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Anatomy of Skeletal Elements
The Musculoskeletal system
• 206 bones
• grouped into the axial and appendicular
• 650 muscles
– approximately 40% of your body weight
– also divided into an axial and an appendicular
Classification of Bones
• 6 types - based on anatomical
– Long bones = greater length than width
– Short bones = cube-shaped, spongy
bone except at surface
– Flat bones = two parallel plates of
compact bone sandwiching spongy bone
– Irregular bones = cannot be grouped
– Sesamoid bones = develop in tendons
where there is considerable friction,
tension and stress
– Sutural bones = located within joints
between cranial bones
Bone Markings (surface features)
• Used to identify specific elevations,
depressions, and openings of bones
• Bone markings provide distinct and
characteristic landmarks for orientation and
identification of bones and associated
Bony Processes
• Depressions and openings
Fissure – narrow slit
Foramen – hole for nerves, blood vessels
Fossa – cuplike depression
Sulcus – furrow on a bone surface, contains a nerve or blood vessel
Meatus – tubelike opening
• Processes – projection or outgrowth on bone for attachment
Condyle – smoothened process at end of bone, forms a joint
Facet – smooth flat surface, forms a joint
Head – rounded condyle on a neck, forms a joint
Crest – prominent ridge or projection, for attachment of connective tissues
Epicondyle – projection above a condyle, for attachment of connective tissues
Line – long, narrow ridge (less prominent than a crest), for attachment of
connective tissues
Spinous process – sharp, slender projection, for attachment of connective tissues
Trochanter – process of the femur, for attachment of connective tissues
Tubercle – process of the humerus, for attachment of connective tissues
Tuberosity – roughening on a bone surface, for attachment of connective tissues
Part A
Skeletal system includes
• Axial division
– Skull and associated bones
• Auditory ossicles
• Hyoid bones
– Vertebral column
– Thoracic cage
• Ribs sternum
• Appendicular division
-Pectoral girdle
-Pelvic girdle
The Axial Skeleton
• Axial division
– Skull and associated bones
• Auditory ossicles
• Hyoid bones
– Vertebral column
– Thoracic cage
• Ribs sternum
The Skull and Associated Bones
The Adult Skull
•skull = 22 bones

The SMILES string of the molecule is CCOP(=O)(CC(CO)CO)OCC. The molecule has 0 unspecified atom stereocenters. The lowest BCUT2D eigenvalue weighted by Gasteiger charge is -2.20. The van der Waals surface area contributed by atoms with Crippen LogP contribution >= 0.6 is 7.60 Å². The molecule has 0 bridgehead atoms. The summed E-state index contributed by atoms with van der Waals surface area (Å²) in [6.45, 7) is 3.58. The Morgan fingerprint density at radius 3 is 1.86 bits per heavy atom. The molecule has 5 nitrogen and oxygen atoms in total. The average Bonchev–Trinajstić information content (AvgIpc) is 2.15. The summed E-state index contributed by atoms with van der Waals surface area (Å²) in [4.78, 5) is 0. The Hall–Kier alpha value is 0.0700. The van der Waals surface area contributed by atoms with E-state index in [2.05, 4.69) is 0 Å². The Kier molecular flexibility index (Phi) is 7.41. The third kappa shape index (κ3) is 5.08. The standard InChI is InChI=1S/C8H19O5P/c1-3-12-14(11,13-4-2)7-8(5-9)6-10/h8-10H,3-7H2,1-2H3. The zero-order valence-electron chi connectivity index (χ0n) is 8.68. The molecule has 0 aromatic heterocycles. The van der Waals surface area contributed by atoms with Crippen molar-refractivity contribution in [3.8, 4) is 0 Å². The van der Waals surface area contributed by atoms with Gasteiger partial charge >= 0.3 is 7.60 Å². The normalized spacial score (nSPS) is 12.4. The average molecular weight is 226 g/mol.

•cranium = 8 bones: frontals, occipital, temporals, parietals, sphenoid and ethmoid
•facial bones = 14 bones: nasals, maxillae, zygomatics, mandible, lacrimals, palatines,
inferior nasal conchae, vomer
•skull forms a larger cranial cavity
-also forms the nasal cavity, the orbits, paranasal sinuses
•mandible and auditory ossicles are the only movable skull bones
•skull contains many holes for the passage of nerves and vessels = foramen/foramina
•cranial bones also: attach to membranes called meninges
-stabilize positions of the brain, blood vessels
-outer surface provides large areas for muscle attachment that
move the head or provide facial expressions
black eyes: superior to the supraorbital ridge is a sharp ridge
-a blow will fracture the bone and result in bleeding & inflammation
cleft lip and palate: palatine processes usually unite at embryonic weeks 10-12
-failure results in a hole = cleft palate
-the palatine bones themselves may fail to fuse
-a split in the upper lip may also result = cleft lip
-complications: speech, swallowing, ear infections -> hearing loss
-closure of cleft lip - few weeks after birth
-closure of cleft palate - 12 to 18 months
TMJ: associated with the temperomandibular joint
-dull pain around ear, tenderness of jaw, difficulty chewing, headache
-results from grinding of teeth and clenching of jaws
-no permanent treatments
deviated nasal septum: nasal septum divides the nasal cavity into right and left
-three components: vomer, septal cartilage & perpendicular plate of the
-deviation results in a later deflection of the septum
-severe deviation may affect breathin
• Immovable joints
• Form boundaries between skull bones
• Four main sutures
PLUS lots of smaller sutures
• e.g Frontonasal
• e.g. Temperozygomatic
Skull: Posterior View
• Occipital bone
• Part of the base of the skull
• Surrounds the foramen magnum
• Forms part of the jugular
Mastoid notch
•Parietal bones
-Part of the superior and lateral surfaces of the cranium
Temporal surface of greater wing of sphenoid
Frontal process of zygomatic
Lacrimal bone
Maxillary process
of zygomatic
•Temporal bone
-Forms wall of jugular foramen
-Petrous part houses tympanic cavity
Auditory ossicles transmit sound to inner ear
Supraorbital ridge
Or margin
Internasal suture
Frontal process of maxilla
Zygomatic process
of maxilla
• Frontal bone
– Forms the forehead
– Roof of the orbit
The Orbit
• Orbital complex
– Bony recess that holds the eye
– Seven bones
Frontal bone
Lacrimal bones
Palatine bones
Zygomatic bones
Skull: Inferior View
Condylar fossa
Condylar foramen
may be present
Skull: Interior View
Figure 6.4 Sectional Anatomy of
the Skull, Part I
Tuberculum sellae
Cerebral surface of
Greater wing of sphenoid
Hypophyseal fossa
Dorsum sella
Lesser wing of sphenoid
• Sphenoid bone
Contributes to floor of cranium
Bridges cranial and facial bones